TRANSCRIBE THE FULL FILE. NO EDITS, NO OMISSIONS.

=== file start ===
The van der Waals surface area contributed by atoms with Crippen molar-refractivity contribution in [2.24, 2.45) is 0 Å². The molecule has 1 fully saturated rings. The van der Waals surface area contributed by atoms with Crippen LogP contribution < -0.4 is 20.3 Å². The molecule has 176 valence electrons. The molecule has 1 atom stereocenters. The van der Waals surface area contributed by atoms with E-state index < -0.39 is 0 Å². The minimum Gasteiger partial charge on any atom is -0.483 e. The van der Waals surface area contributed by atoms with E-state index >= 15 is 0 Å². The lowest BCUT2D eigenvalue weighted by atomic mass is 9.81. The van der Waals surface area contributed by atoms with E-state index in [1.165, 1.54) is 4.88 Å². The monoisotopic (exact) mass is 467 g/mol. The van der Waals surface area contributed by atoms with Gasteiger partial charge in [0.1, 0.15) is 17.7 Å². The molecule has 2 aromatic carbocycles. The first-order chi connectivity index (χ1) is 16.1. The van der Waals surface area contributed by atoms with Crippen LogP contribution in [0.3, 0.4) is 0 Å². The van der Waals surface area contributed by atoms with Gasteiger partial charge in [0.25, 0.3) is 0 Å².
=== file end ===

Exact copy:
The van der Waals surface area contributed by atoms with Crippen molar-refractivity contribution in [2.24, 2.45) is 0 Å². The molecule has 1 fully saturated rings. The van der Waals surface area contributed by atoms with Crippen LogP contribution < -0.4 is 20.3 Å². The molecule has 176 valence electrons. The molecule has 1 atom stereocenters. The van der Waals surface area contributed by atoms with E-state index < -0.39 is 0 Å². The minimum Gasteiger partial charge on any atom is -0.483 e. The van der Waals surface area contributed by atoms with E-state index >= 15 is 0 Å². The lowest BCUT2D eigenvalue weighted by atomic mass is 9.81. The van der Waals surface area contributed by atoms with E-state index in [1.165, 1.54) is 4.88 Å². The monoisotopic (exact) mass is 467 g/mol. The van der Waals surface area contributed by atoms with Gasteiger partial charge in [0.1, 0.15) is 17.7 Å². The molecule has 2 aromatic carbocycles. The first-order chi connectivity index (χ1) is 16.1. The van der Waals surface area contributed by atoms with Crippen LogP contribution in [0.3, 0.4) is 0 Å². The van der Waals surface area contributed by atoms with Gasteiger partial charge in [0.25, 0.3) is 0 Å².